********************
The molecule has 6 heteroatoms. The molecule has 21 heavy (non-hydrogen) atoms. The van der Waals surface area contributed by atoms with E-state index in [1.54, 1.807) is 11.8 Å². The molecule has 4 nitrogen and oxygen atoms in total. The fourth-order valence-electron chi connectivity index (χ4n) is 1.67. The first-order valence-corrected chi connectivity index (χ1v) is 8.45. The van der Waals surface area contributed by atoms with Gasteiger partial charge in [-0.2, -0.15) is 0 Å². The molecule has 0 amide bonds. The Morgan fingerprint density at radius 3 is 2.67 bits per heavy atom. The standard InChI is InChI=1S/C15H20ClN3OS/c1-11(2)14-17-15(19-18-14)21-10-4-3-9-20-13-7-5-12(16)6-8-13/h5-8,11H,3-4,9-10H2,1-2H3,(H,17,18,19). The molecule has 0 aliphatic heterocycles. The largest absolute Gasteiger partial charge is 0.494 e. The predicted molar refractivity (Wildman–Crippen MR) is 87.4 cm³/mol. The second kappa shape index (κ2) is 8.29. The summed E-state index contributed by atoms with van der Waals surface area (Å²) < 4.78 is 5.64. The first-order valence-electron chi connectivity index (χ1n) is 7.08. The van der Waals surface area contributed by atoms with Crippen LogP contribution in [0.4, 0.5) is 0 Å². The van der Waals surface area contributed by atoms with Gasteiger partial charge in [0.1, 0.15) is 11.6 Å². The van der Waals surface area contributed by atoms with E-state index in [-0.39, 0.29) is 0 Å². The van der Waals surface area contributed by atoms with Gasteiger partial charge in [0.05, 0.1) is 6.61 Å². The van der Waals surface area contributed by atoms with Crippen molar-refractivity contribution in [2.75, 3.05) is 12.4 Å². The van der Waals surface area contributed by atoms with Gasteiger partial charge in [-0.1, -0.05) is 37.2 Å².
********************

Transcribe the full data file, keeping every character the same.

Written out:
The molecule has 6 heteroatoms. The molecule has 21 heavy (non-hydrogen) atoms. The van der Waals surface area contributed by atoms with E-state index in [1.54, 1.807) is 11.8 Å². The molecule has 4 nitrogen and oxygen atoms in total. The fourth-order valence-electron chi connectivity index (χ4n) is 1.67. The first-order valence-corrected chi connectivity index (χ1v) is 8.45. The van der Waals surface area contributed by atoms with Gasteiger partial charge in [-0.2, -0.15) is 0 Å². The molecule has 0 amide bonds. The Morgan fingerprint density at radius 3 is 2.67 bits per heavy atom. The standard InChI is InChI=1S/C15H20ClN3OS/c1-11(2)14-17-15(19-18-14)21-10-4-3-9-20-13-7-5-12(16)6-8-13/h5-8,11H,3-4,9-10H2,1-2H3,(H,17,18,19). The molecule has 0 aliphatic heterocycles. The largest absolute Gasteiger partial charge is 0.494 e. The predicted molar refractivity (Wildman–Crippen MR) is 87.4 cm³/mol. The second kappa shape index (κ2) is 8.29. The summed E-state index contributed by atoms with van der Waals surface area (Å²) < 4.78 is 5.64. The first-order valence-electron chi connectivity index (χ1n) is 7.08. The van der Waals surface area contributed by atoms with Crippen LogP contribution in [0.4, 0.5) is 0 Å². The van der Waals surface area contributed by atoms with Gasteiger partial charge in [0.1, 0.15) is 11.6 Å². The van der Waals surface area contributed by atoms with E-state index in [-0.39, 0.29) is 0 Å². The van der Waals surface area contributed by atoms with Gasteiger partial charge in [0.05, 0.1) is 6.61 Å². The van der Waals surface area contributed by atoms with Crippen molar-refractivity contribution in [2.75, 3.05) is 12.4 Å². The van der Waals surface area contributed by atoms with Gasteiger partial charge in [-0.1, -0.05) is 37.2 Å².